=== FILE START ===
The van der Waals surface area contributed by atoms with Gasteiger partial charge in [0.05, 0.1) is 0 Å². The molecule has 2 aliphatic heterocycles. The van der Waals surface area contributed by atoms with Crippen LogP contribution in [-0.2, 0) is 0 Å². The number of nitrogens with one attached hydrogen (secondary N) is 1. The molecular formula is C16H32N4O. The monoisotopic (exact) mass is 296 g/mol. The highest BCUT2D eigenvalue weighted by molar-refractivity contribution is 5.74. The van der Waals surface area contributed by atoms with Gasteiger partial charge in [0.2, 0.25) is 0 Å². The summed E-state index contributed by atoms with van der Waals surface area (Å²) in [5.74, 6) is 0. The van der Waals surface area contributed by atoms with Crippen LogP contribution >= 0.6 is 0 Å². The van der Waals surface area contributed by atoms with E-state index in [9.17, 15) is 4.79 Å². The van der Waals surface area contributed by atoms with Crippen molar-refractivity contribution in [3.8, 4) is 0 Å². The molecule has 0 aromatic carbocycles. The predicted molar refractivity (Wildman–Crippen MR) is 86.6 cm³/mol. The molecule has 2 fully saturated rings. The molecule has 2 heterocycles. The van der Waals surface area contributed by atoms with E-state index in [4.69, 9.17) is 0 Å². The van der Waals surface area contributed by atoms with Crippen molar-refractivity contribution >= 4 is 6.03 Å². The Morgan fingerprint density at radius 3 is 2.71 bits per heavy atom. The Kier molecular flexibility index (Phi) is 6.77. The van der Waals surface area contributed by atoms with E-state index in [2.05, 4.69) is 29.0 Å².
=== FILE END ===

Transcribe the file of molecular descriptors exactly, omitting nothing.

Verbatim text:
The van der Waals surface area contributed by atoms with Gasteiger partial charge in [0.05, 0.1) is 0 Å². The molecule has 2 aliphatic heterocycles. The van der Waals surface area contributed by atoms with Crippen LogP contribution in [-0.2, 0) is 0 Å². The number of nitrogens with one attached hydrogen (secondary N) is 1. The molecular formula is C16H32N4O. The monoisotopic (exact) mass is 296 g/mol. The highest BCUT2D eigenvalue weighted by molar-refractivity contribution is 5.74. The van der Waals surface area contributed by atoms with Gasteiger partial charge in [0.2, 0.25) is 0 Å². The summed E-state index contributed by atoms with van der Waals surface area (Å²) in [5.74, 6) is 0. The van der Waals surface area contributed by atoms with Crippen LogP contribution >= 0.6 is 0 Å². The van der Waals surface area contributed by atoms with E-state index in [9.17, 15) is 4.79 Å². The van der Waals surface area contributed by atoms with Crippen molar-refractivity contribution in [3.8, 4) is 0 Å². The molecule has 0 aromatic carbocycles. The predicted molar refractivity (Wildman–Crippen MR) is 86.6 cm³/mol. The molecule has 2 fully saturated rings. The molecule has 2 heterocycles. The van der Waals surface area contributed by atoms with E-state index in [4.69, 9.17) is 0 Å². The van der Waals surface area contributed by atoms with Crippen molar-refractivity contribution >= 4 is 6.03 Å². The Morgan fingerprint density at radius 3 is 2.71 bits per heavy atom. The Kier molecular flexibility index (Phi) is 6.77. The van der Waals surface area contributed by atoms with E-state index in [2.05, 4.69) is 29.0 Å².